Aztec High is one of 12 schools this year to be recognized by the New Mexico ACT Council for its work in increasing student turnout and the levels of achievement and college readiness.
Principal Warman Hall said the staff and students were very excited to be recognized for the hard work they have put into preparing for the college admissions and placement test.
"We're very elated," Hall said. "It's a great honor for our hard working teaching staff and the staff that does our ACT prep program. A great honor for those (students) that have worked hard for the ACT and raised their scores."
Test scores and the number of students across a five year period were evaluated by the ACT Council, with the composite scores of students being calculated to determine if the scores increased, decreased or stayed the same and the number of students taking the test increased.
The ACT Council is made up of secondary and post secondary educators advising the ACT Inc. on the programs and services in New Mexico schools and colleges.
The other two schools along with Aztec High which achieved the College Readiness award two years in a row are Dulce High School in Dulce and the Southwest Secondary Learning Center in Albuquerque.
"I attribute a lot to the kids who changed focus and saw the importance," Assistant Principal Grant Banash said.
Banash was the leader of the SAT prep program before he took on his current position last year. He said he is glad to see the students understand the importance of college preparation in high school.
"I've had the students take it (ACT prep course) more than once to increase their scores," Banash said. "That's beneficial to them and it shows a desire for them to better in school."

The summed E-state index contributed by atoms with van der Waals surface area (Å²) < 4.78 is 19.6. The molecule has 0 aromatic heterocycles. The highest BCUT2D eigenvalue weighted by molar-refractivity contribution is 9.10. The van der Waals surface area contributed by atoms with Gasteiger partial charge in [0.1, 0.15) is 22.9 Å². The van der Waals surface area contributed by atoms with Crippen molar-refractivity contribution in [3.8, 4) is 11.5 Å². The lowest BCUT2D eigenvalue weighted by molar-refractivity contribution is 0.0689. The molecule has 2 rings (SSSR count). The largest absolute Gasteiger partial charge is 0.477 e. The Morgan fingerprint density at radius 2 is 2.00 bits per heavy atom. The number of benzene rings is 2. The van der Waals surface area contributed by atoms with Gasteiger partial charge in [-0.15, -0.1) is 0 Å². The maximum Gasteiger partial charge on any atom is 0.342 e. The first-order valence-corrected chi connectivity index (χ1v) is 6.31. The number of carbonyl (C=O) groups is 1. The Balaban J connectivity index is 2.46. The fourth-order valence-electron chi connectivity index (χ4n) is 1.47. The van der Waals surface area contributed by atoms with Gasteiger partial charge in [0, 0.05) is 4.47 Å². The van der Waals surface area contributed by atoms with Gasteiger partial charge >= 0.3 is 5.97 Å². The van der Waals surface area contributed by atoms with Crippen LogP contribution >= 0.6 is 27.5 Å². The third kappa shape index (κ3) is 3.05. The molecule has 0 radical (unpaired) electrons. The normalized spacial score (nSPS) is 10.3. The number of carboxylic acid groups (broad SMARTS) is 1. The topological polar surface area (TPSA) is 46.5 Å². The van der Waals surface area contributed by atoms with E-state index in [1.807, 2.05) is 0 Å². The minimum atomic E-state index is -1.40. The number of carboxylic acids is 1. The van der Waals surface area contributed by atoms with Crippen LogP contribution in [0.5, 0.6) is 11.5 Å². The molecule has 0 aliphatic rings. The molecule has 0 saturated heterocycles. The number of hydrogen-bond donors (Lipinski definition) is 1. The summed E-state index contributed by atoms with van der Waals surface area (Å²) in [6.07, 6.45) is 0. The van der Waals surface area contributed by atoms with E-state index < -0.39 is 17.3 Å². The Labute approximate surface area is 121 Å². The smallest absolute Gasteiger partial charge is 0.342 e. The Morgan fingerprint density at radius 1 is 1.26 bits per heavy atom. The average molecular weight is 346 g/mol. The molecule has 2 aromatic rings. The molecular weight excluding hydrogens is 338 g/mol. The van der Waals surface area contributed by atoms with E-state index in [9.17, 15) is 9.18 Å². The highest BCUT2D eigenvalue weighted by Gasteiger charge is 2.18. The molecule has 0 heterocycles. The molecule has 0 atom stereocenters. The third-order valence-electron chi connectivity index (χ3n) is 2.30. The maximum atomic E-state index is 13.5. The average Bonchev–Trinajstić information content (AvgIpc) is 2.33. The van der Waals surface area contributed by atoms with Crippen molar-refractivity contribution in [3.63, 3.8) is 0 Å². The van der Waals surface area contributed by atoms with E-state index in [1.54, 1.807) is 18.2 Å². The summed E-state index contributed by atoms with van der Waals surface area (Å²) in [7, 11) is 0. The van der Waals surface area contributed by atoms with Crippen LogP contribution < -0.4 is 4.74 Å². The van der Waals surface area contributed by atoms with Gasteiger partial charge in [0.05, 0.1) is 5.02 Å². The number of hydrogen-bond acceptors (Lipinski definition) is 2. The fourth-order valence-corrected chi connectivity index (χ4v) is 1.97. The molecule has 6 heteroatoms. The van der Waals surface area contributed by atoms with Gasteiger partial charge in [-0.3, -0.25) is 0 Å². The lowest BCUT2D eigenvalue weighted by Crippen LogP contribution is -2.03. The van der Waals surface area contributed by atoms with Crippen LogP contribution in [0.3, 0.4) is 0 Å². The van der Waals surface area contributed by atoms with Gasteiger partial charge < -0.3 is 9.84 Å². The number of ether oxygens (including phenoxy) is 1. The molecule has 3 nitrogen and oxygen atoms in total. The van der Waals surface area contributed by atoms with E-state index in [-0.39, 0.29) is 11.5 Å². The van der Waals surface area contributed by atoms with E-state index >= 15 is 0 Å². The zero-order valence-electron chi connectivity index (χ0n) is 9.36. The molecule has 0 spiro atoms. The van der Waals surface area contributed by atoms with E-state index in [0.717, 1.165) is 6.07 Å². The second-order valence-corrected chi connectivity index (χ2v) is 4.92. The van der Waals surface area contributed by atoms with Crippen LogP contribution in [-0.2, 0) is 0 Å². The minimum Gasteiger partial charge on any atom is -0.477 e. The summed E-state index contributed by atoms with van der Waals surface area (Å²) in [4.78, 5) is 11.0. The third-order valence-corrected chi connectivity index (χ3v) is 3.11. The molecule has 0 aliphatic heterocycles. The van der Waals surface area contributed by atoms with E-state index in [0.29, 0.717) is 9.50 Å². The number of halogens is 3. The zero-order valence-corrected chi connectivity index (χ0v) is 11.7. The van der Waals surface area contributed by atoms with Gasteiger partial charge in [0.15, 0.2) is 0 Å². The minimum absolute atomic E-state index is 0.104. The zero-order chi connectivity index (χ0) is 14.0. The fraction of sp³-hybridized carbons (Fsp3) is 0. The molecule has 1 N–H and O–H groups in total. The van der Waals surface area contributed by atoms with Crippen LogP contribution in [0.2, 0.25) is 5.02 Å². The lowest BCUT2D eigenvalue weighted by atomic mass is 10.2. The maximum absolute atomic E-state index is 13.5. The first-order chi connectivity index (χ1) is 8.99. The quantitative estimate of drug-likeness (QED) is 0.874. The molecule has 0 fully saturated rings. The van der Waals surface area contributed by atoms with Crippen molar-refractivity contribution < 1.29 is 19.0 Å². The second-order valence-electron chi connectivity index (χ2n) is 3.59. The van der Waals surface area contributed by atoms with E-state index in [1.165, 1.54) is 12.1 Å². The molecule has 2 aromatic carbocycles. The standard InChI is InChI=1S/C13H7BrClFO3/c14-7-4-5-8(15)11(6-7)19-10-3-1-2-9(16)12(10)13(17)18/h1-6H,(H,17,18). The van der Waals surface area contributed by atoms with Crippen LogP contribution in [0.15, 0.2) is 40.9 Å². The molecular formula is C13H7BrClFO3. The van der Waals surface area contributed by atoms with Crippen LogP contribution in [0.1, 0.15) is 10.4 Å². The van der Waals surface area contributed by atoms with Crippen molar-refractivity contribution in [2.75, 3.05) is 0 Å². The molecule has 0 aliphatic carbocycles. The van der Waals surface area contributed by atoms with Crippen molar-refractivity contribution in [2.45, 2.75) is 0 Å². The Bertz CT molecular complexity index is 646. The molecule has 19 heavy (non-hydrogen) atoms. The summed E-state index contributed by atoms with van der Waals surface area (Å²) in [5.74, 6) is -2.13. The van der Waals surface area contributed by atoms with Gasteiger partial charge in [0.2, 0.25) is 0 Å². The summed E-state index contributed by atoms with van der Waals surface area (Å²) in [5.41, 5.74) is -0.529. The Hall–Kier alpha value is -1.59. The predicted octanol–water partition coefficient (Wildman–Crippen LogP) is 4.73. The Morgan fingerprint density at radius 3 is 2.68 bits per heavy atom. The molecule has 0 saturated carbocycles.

In 2012, more than 75 percent of New Mexico students took the ACT, which is the predominant college admission and readiness achievement in the state.
Hall believes the biggest contributor to the school's growing success in the ACT scores comes down to their prep program they run throughout the school year.
"We actively recruit and push kids to take on the opportunity," Hall said. "We go over test strategies using old questions used on the ACT and also run a prep assessment to see if students might need to bone up on something specific."
Each session is nine weeks long, allowing juniors and seniors four chances to enroll during the school year.
The prep program, with the permission of the ACT college board, has been allowed to give practice exams, which helps the students achieve a better understanding of the test.
"The kids respond well when they take the test at the high school," Hall said.
As for keeping the streak alive, Hall was excited for the challenge of maintaining the growth of increasing number of students testing and the composite score.
"It is the right kind of pressure," Hall said.